It took me a while to believe her.

Thus began my own personal battle of being first generation Australian.

Unfortunately, school children tend to find themselves as victims of cruel taunting and teasing in the playground and the classroom.

I found racial slurs and discrimination affecting me most.

Being bullied or ridiculed for having slanty eyes and darker skin colour.

Told to get back to the rice fields.


Yelled at for coming over on a boat.

Actually, it was a Qantas flight from Jakarta.

Suffice to say, growing up in Australia wasn’t easy.

Happily, that’s the distant past.

Thankfully, for my half Indonesian – half Aussie boys, they will be growing up in a different Australia.  A more accepting one.

Since 1979, I see significant changes:  Play School showing Balinese dancers through ‘the Round Window’; a strong Greek accent reading the weather forecast on national radio; a flourish of Asian grocery shops and restaurants beyond the typical surroundings of Chinatown.

Just today, I discovered that a prestigious Sydney private school is represented by 35 nationalities.  Despite being a Catholic  Sacred Heart school, it caters to 23 different religions.  It even has a Buddhist temple.

Every week at their play group, my boys play with other children of mixed ethnic backgrounds.  Namely, a Hungarian-Filipino boy and another boy whose mother is from New Zealand and father is Brazilian.

Too cool.  I’m blown away.

Back in 1979, I was the only Asian kid in my class.

So as you can see, as a mother raising bi-racial children, I am excited about Australia’s future as an ever growing multicultural society.

I’m going to do all I can to ensure that my boys will be confident school children, proud of their own mixed heritage.

That they will also embrace the diverse identities of their peers and school friends.

To see the playground and the classroom free of  discrimination and hurtful comments.

“Harmony Day” is held annually on March 21.

It is a day for Australians to celebrate ethnic diversity.  It is also the United Nations International Day for the Elimination of Racial Discrimination.  Managed by the Department of Immigration and Citizenship, Harmony Day events do not receive government funding.  Australian schools are left to their own devices to arrange their own activities to commemorate the day.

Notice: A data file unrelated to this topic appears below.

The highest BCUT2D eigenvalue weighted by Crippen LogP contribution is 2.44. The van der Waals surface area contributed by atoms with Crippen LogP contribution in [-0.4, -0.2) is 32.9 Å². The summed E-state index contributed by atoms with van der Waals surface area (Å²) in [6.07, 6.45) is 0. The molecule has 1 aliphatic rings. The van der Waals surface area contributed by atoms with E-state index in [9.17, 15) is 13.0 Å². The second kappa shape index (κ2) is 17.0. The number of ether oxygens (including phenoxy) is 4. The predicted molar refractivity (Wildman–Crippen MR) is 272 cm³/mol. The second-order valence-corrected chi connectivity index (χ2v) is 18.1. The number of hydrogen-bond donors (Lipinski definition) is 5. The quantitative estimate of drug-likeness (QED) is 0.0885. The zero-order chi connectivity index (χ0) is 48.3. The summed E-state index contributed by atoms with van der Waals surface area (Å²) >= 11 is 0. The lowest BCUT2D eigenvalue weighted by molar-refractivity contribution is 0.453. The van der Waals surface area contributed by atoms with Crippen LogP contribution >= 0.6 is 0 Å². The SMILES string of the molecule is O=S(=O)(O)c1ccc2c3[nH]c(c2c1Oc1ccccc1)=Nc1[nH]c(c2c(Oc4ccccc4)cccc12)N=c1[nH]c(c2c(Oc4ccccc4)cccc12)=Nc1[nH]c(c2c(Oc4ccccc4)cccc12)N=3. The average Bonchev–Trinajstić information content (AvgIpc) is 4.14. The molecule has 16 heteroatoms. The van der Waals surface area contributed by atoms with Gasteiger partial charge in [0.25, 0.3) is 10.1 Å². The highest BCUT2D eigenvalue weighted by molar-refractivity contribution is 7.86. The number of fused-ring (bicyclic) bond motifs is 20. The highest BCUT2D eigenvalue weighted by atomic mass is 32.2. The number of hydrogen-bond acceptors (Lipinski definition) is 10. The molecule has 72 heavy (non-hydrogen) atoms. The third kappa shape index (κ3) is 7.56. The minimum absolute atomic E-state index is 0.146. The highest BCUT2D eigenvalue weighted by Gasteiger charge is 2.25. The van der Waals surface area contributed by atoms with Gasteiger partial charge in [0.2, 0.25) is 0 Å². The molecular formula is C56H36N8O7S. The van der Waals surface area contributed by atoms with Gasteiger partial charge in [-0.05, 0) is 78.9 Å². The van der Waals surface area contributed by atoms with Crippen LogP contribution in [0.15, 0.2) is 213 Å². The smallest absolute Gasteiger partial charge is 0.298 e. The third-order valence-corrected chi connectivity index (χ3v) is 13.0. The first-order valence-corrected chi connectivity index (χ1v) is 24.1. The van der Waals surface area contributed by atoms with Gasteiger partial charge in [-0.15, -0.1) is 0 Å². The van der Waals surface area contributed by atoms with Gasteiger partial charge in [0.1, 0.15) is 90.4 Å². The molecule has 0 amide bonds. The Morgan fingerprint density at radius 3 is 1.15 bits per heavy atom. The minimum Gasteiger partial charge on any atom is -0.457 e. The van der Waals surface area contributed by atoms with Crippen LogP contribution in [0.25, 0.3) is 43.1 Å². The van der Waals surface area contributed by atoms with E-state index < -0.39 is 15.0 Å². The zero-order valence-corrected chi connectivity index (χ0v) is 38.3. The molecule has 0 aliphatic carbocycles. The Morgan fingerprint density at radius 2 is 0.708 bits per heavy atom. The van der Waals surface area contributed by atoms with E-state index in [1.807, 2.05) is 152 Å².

Does your local school celebrate “Harmony Day”?  If so, drop me a line.  I’d love to hear about it.

“I’ve Been To Bali Too”

16 Feb

“Indonesia ?  Hmmm…where is that ?  Is it near Bali ?  I’ve been to Bali…”

Growing up in Australia in the 80’s, this was the response I would constantly hear when I would tell people where I was from.  It left me puzzled.  Yes, even at the age of 9.

How can we Australians not know that Bali is a part of Indonesia ?

So here’s a quick refresher:

Indonesia is not that far away.  It is Australia’s closest Asian neighbour.

Although we couldn’t be any further apart culturally or demographically, we need each other.  Both economically and for the sake of national security  (Dare I say, in regards to the latter issue, Australia is more reliant on Indonesia).

The problem is that we don’t know enough about each other.  And what we do know, is sadly, only the negative depiction on what we see on television – the bombings, the natural disasters, the extreme poverty, the harsh judicial system that still enforces the death penalty.

Last week, the question of the Indonesian – Australian relationship was raised again. There was much ado from politicians regarding a 450 million dollar project that the Australian government provides to the Indonesian government in aid to build Indonesian schools.  There has been talk of cutting these funds.

I understand that when it comes to foreign aid and what the Australian government provides to developing countries can be a sensitive issue.  However, along with many Australians, I believe that by ending this funding – which is for the betterment of Indonesia’s education system, – would in fact, in turn, be detrimental to our relationship with Indonesia.